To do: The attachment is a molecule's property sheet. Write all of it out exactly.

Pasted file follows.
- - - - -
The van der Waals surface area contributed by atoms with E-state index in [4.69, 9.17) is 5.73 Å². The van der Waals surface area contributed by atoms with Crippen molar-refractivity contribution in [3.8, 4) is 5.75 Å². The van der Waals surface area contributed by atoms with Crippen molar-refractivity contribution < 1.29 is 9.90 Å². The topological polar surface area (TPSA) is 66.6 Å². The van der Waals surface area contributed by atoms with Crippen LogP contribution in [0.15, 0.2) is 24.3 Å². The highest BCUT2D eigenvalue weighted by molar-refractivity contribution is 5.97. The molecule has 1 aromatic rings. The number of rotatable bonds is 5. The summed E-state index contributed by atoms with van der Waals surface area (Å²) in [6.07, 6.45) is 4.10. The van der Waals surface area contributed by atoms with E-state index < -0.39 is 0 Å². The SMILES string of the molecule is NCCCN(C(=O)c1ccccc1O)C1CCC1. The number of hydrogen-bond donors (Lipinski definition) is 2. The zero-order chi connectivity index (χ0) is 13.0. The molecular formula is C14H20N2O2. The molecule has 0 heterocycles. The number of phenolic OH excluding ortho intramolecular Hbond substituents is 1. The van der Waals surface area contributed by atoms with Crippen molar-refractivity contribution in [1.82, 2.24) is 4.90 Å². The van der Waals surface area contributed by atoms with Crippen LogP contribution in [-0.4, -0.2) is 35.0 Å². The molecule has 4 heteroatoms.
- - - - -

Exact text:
The van der Waals surface area contributed by atoms with E-state index in [4.69, 9.17) is 5.73 Å². The van der Waals surface area contributed by atoms with Crippen molar-refractivity contribution in [3.8, 4) is 5.75 Å². The van der Waals surface area contributed by atoms with Crippen molar-refractivity contribution < 1.29 is 9.90 Å². The topological polar surface area (TPSA) is 66.6 Å². The van der Waals surface area contributed by atoms with Crippen LogP contribution in [0.15, 0.2) is 24.3 Å². The highest BCUT2D eigenvalue weighted by molar-refractivity contribution is 5.97. The molecule has 1 aromatic rings. The number of rotatable bonds is 5. The summed E-state index contributed by atoms with van der Waals surface area (Å²) in [6.07, 6.45) is 4.10. The van der Waals surface area contributed by atoms with E-state index < -0.39 is 0 Å². The SMILES string of the molecule is NCCCN(C(=O)c1ccccc1O)C1CCC1. The number of hydrogen-bond donors (Lipinski definition) is 2. The zero-order chi connectivity index (χ0) is 13.0. The molecular formula is C14H20N2O2. The molecule has 0 heterocycles. The number of phenolic OH excluding ortho intramolecular Hbond substituents is 1. The van der Waals surface area contributed by atoms with Crippen molar-refractivity contribution in [1.82, 2.24) is 4.90 Å². The van der Waals surface area contributed by atoms with Crippen LogP contribution in [-0.4, -0.2) is 35.0 Å². The molecule has 4 heteroatoms.